In a surprising twist of events, Paxos has come forward to take the blame for the $500,000 Bitcoin fee payment after PayPal was accused of being the party responsible for the exorbitant fee transfer.
Paxos, a New York-based blockchain infrastructure company and the issuer of PayPal USD (PYUSD) and Pax Dollar (USDP), recently admitted responsibility for a substantial $510,000 Bitcoin fee payment, the highest fee ever paid in US dollars for a single Bitcoin transaction.
The story began when several blockchain sleuths noticed the abnormally high Bitcoin network transaction fee of 19.89 BTC attached to a relatively small Bitcoin transfer of 0.074 BTC. Usually, BTC network fees range from $1-$5 and sometimes $50 when network activities are high, so the fee instantly piqued interest.
An analysis by an X (formerly Twitter) user, Mononautical claimed that the entity behind the overly paid Bitcoin fee transaction was PayPal because the address behind the transaction was similar to one tagged as PayPal on OXT, a mobile block explorer for Bitcoin. In light of these rumors, Paxos has come forward to debunk the statement, clarifying that it was indeed an error on their part.
Paxos has stated that the substantial BTC fee was caused by a bug error on the Bitcoin transfer. However, the blockchain infrastructure company has begun making plans to reclaim the lost funds from BTC miners involved in the transfer.
“Paxos overpaid the BTC network fee on Sept. 10, 2023. This only impacted Paxos’ corporate operations. Paxos clients and end users have not been affected and all customer funds are safe,” the blockchain service provider said.
Presently, Bitcoin miners are contemplating refunding the significant Bitcoin network fee paid by Paxos for a 0.074 BTC transfer. The mining company involved in the transfer was Stakefish, a leading validator for proof of stake blockchains.
The CEO and Founder of Stakefish, Chun Wang announced in a post on X that the individual behind the overly paid BTC fee transaction should come forward and reclaim their funds within three days.
Following the announcement, a claim was made after three days, however, Wang has been uncertain about releasing the Bitcoin fee funds. He stated that he felt contrite about giving consent to the reimbursement and asked if he should split the funds between miners and Paxos.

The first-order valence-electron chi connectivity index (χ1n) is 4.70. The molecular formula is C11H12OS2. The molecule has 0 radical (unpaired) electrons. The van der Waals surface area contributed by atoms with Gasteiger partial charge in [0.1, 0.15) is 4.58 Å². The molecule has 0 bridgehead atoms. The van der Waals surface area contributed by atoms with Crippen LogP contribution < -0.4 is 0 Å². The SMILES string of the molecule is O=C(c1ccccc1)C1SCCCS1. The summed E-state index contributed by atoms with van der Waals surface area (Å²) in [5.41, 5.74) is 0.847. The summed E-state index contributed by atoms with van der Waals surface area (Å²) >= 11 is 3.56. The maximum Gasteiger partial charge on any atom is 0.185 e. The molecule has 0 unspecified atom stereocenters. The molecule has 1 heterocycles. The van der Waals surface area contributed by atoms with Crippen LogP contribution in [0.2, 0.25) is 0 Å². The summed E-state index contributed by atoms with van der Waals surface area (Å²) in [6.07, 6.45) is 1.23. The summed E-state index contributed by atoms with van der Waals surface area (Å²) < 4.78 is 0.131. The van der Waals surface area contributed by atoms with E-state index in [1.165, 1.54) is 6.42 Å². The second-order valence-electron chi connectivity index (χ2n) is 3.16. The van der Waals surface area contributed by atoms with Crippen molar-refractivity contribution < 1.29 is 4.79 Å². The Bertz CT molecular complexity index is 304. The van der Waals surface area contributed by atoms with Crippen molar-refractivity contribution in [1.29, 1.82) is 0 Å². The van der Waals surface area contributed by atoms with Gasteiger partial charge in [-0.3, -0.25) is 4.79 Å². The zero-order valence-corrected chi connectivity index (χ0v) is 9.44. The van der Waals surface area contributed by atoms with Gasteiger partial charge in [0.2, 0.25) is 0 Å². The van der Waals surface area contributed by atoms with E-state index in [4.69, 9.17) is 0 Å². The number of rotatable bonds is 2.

A few members of the crypto community had suggested distributing the funds to miners, while others proposed splitting the funds equally between Paxos and miners. All things considered, the loss of the Bitcoin fee funds has been a huge blow to Paxos, raising concerns about the firm’s security.
The crypto infrastructure provider has also been on the United States Securities and Exchange Commission’s (SEC) radar, for allegedly infringing several investor protection laws in issuing the BUSD stablecoin. Paxos also faces significant regulatory challenges in several regions including Canada and New York.
Blog powered by G6
Disclaimer! A guest author has made this post. G6 has not checked the post. its content and attachments and under no circumstances will G6 be held responsible or liable in any way for any claims, damages, losses, expenses, costs or liabilities whatsoever (including, without limitation, any direct or indirect damages for loss of profits, business interruption or loss of information) resulting or arising directly or indirectly from your use of or inability to use this website or any websites linked to it, or from your reliance on the information and material on this website, even if the G6 has been advised of the possibility of such damages in advance.
For any inquiries, please contact [email protected]